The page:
The code block above produces the following alert:

Android Message Alert Dialog

A different set of choices would result in a completely different sandwich– er, alert. :]

Dependency Injection

Dependency injection is like moving into a furnished apartment. Everything you need is already there. You don’t have to wait for furniture delivery or follow pages of IKEA instructions to put together a Borgsjö bookshelf.

In software terms, dependency injection has you provide any required objects to instantiate a new object. This new object doesn’t need to construct or customize the objects themselves.

In Android, you might find you need to access the same complex objects from various points in your app, such as a network client, image loader or SharedPreferences for local storage. You can inject these objects into your activities and fragments and access them right away.

Currently, there are three main libraries for dependency injection: Dagger ‘2’, Dagger Hilt, and Koin. Let’s take a look at an example with Dagger. In it you annotate a class with @Module, and populate it with @Provides methods like:

class AppModule(private val app: Application) {
  fun provideApplication(): Application = app

  fun provideSharedPreferences(app: Application): SharedPreferences {
    return app.getSharedPreferences("prefs", Context.MODE_PRIVATE)

The module above creates and configures all required objects. As an additional best practice in larger apps, you could create multiple modules separated by function.

Then, you make a Component interface to list your modules and the classes you’ll inject:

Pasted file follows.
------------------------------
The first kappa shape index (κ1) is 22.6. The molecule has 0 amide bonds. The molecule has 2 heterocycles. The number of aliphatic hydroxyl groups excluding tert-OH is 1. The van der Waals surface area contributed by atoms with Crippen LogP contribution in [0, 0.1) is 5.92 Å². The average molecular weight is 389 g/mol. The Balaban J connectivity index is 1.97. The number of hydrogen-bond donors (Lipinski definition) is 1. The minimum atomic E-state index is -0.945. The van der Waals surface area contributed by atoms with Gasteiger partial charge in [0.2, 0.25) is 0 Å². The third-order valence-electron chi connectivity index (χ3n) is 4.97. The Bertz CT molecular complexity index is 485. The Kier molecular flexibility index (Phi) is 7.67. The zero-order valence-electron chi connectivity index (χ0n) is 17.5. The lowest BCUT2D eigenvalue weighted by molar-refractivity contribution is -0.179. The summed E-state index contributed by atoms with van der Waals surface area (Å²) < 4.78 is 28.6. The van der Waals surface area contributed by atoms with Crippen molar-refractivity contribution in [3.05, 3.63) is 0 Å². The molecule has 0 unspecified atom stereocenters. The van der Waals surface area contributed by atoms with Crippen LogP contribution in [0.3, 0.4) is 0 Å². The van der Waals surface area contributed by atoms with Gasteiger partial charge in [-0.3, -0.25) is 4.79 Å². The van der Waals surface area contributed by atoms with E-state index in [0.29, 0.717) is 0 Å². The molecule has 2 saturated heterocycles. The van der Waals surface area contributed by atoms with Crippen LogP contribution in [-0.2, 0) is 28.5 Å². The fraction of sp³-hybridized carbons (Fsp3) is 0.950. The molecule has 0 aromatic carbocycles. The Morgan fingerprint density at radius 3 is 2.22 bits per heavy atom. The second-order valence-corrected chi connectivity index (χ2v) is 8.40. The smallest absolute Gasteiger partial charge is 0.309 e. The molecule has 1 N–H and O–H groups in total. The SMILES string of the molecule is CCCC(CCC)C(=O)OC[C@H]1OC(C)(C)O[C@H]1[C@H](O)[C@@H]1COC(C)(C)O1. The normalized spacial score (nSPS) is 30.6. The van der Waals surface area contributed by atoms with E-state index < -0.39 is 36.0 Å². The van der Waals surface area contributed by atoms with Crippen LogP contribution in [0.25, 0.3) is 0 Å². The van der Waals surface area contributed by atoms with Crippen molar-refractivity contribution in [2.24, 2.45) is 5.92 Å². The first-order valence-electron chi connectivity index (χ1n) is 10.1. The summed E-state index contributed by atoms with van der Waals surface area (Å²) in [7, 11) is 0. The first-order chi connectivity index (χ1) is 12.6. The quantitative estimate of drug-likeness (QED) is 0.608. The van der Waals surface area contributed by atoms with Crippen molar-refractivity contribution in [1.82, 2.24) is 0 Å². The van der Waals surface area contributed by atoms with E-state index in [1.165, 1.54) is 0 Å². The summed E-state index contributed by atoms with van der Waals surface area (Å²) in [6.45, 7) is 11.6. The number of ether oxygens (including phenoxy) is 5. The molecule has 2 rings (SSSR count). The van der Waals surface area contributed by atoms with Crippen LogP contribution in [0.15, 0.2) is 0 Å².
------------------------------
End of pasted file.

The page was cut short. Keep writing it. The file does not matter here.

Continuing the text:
@Component(modules = [AppModule::class])
interface AppComponent {
  fun inject(activity: MainActivity)
  // ...

The component ties together where the dependencies are coming from, the modules, and where they’re going to, the injection points.

Finally, you use the @Inject annotation to request the dependency wherever you need it, along with lateinit to initialize a non-nullable property after you create the containing object:

@Inject lateinit var sharedPreferences: SharedPreferences

As an example, you could use this in your MainActivity and then use local storage, without the Activity needing to know how the SharedPreferences object came to be.

Admittedly, this is a simplified overview, but you can read the Dagger documentation for more implementation details. You can also click the links above in the mentioned libraries for in-depth tutorials for each topic.

This pattern may seem complicated and magical at first, but it can help simplify your activities and fragments.

Android injecting dependencies image